Take the 2-minute tour ×
Stack Overflow is a question and answer site for professional and enthusiast programmers. It's 100% free, no registration required.

I have the following regex and would like it to match the following two lines. It appears to match the first end tag it finds rather than the last. How can it be modified to find the last one not the first.

 Regex: &lt;div(?<Attr>.*?)&gt;(?<Content>.*?)&lt;/div&gt;

    Currently matches: &lt;div class="test"&gt;Test Div&lt;/div&gt;

    Needs to match: &lt;div class="test"&gt;Test Div&lt;div&gt;Another Test&lt;/div&gt;&lt;/div&gt;
share|improve this question
What language are you using (programming). Also, what is the text surronding it? More escaped html? unescaped html? snippets? –  CodeJoust Sep 28 '09 at 19:58
C# is the language I'm using. And yes there is more escaped html surrounding these lines. –  Chris Sep 28 '09 at 19:59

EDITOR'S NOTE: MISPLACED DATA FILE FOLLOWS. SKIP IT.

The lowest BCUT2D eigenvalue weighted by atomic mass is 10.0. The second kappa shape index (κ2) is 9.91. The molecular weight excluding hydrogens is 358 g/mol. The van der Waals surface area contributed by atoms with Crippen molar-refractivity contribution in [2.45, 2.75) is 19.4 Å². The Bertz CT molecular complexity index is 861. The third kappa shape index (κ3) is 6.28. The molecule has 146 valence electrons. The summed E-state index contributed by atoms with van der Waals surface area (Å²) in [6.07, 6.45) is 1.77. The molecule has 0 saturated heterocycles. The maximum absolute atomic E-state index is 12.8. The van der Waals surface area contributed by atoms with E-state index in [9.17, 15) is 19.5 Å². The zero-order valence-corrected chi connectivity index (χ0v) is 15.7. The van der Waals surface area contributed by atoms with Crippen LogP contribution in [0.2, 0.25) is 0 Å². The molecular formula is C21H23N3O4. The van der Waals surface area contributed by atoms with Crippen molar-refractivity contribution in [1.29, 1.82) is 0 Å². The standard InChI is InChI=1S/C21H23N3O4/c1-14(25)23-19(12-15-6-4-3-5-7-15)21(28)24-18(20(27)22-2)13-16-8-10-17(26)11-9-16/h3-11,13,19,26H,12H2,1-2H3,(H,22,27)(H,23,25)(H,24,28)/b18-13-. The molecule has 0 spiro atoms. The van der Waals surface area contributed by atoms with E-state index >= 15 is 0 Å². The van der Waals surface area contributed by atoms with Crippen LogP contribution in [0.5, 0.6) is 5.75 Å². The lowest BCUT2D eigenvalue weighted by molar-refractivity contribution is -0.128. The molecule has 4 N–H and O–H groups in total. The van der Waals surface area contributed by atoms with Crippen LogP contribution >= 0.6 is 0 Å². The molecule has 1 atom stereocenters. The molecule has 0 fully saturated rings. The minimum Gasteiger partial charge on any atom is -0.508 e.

3 Answers 3

Not really an answer, but an observation based on experience. In general, regex-based approaches to pattern-matching HTML will give you endless grief and ultimately cannot work properly since HTML is not a regular language. Instead, I would recommend looking at DOM-based mechanisms. I've used, with considerably improved success, both jQuery and phpQuery to deal with hunting for stuff in HTML documents.

share|improve this answer
+1 - absolutely. For .NET try codeplex.com/htmlagilitypack –  TrueWill Sep 29 '09 at 0:27

You’re using the non-greedy quantifier *? that will be expanded to as few as possible repetitions. If you want to match as much as possible, use the greedy version without the ?.

But in general, regular expressions are not suitable for non-regular languages like HTML. You should better use a HTML parser.

share|improve this answer

Regex typically is greedy, meaning it will try to find the last match, for what you need to do you can tel it to match /div> twice, or just including the unique ;</div> before that.

share|improve this answer

Your Answer


By posting your answer, you agree to the privacy policy and terms of service.